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Journal of Applied Phycology

, Volume 26, Issue 1, pp 607–618 | Cite as

Proteomic profile analysis of Pyropia haitanensis in response to high-temperature stress

  • Yan Xu
  • Changsheng Chen
  • Dehua Ji
  • Nan Hang
  • Chaotian XieEmail author
Article

Abstract

High-temperature stress is a major abiotic stress that affects the yield and quality of Pyropia, which is produced for use as a nutrient. Pyropia haitanensis strain Z-61 is tolerant to high temperature and is widely cultivated in South China. Here, we conducted a comparative proteomic analysis of the blades of Z-61 strain at 29 °C. Changes in the proteome of the blades were analyzed every other day for 8 days at 29 °C. Approximately 1,000 protein species were reproducibly detected at all time points, whereas 87 protein spots were differentially expressed at least at one time point. Fifty-nine protein spots were successfully identified using liquid chromatography–tandem mass spectroscopy and database searching. The proteins were classified into nine functional categories: photosynthesis (27.12 %), energy metabolism (22.03 %), other metabolic pathways (11.86 %), redox homeostasis (11.86 %), response to stimuli (8.47 %), proteins involved in transcription and translation (6.78 %), cytoskeleton-related proteins (5.08 %), proteins that mediate signal transduction (1.69 %), and unknown proteins (5.08 %). These findings indicated that the blades of Z-61 resist high-temperature stress by inhibiting photosynthesis and other nonessential metabolic processes. In contrast, to increase energy metabolism, the expression of proteins related to redox homeostasis and response to stimuli were upregulated, thereby maintaining physiological balance during stress.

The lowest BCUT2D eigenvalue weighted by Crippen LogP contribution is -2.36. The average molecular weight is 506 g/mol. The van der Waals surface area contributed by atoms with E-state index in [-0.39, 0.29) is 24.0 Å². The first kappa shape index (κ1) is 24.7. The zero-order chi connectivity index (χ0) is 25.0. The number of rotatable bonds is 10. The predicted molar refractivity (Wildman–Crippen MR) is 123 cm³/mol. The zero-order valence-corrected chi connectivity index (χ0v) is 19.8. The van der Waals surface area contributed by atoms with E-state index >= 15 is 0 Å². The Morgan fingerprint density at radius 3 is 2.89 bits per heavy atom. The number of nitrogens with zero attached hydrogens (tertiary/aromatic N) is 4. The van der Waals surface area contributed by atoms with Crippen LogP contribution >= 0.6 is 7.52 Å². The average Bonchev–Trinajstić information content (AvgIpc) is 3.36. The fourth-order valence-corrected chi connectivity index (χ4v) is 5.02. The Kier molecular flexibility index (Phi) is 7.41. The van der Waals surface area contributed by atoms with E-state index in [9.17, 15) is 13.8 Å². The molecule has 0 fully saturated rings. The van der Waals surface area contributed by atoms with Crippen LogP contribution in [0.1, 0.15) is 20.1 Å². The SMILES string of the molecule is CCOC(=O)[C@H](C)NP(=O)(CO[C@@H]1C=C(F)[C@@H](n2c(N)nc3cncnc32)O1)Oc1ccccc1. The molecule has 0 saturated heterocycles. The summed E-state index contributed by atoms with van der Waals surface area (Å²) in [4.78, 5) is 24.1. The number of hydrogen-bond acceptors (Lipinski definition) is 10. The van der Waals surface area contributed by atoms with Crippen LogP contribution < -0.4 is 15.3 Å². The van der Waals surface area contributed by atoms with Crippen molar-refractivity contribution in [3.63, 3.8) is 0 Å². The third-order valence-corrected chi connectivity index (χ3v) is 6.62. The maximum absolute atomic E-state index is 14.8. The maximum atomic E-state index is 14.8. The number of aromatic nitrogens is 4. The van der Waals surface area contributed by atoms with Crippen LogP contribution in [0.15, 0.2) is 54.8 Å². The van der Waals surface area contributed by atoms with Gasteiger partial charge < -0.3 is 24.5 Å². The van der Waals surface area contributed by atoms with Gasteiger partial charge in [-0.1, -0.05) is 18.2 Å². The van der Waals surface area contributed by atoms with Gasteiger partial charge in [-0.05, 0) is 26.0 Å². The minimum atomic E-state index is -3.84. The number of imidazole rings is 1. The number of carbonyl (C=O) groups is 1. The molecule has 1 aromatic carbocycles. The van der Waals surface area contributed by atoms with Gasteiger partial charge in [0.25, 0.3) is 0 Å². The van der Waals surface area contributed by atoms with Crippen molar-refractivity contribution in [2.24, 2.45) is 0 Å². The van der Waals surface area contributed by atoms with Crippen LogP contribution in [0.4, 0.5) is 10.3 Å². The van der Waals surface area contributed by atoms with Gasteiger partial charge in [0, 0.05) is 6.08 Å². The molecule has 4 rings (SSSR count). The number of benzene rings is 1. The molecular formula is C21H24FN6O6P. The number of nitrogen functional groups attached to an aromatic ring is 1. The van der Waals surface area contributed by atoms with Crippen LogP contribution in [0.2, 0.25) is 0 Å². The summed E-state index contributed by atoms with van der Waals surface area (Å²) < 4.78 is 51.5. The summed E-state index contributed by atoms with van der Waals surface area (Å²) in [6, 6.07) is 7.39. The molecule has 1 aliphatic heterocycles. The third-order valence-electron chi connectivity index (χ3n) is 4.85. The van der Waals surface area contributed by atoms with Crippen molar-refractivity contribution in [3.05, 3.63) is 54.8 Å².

Keywords

Pyropia haitanensis Rhodophyta High-temperature stress Proteomic analysis Differentially expressed proteins 

Notes

Acknowledgments

This research was supported in part by the National Natural Science Foundation of China (grant no. 41176151, 41276177), the National High Technology Research & Development Program of China (grant no. 2012AA100811), and the Fund for Distinguished Young Scientists of Fujian Province of China (grant no. 2010J06016).

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Copyright information

© Springer Science+Business Media Dordrecht 2013

Authors and Affiliations

  • Yan Xu
    • 1
  • Changsheng Chen
    • 1
  • Dehua Ji
    • 1
  • Nan Hang
    • 1
  • Chaotian Xie
    • 1
    Email author
  1. 1.College of FisheriesJimei UniversityXiamenPeople’s Republic of China

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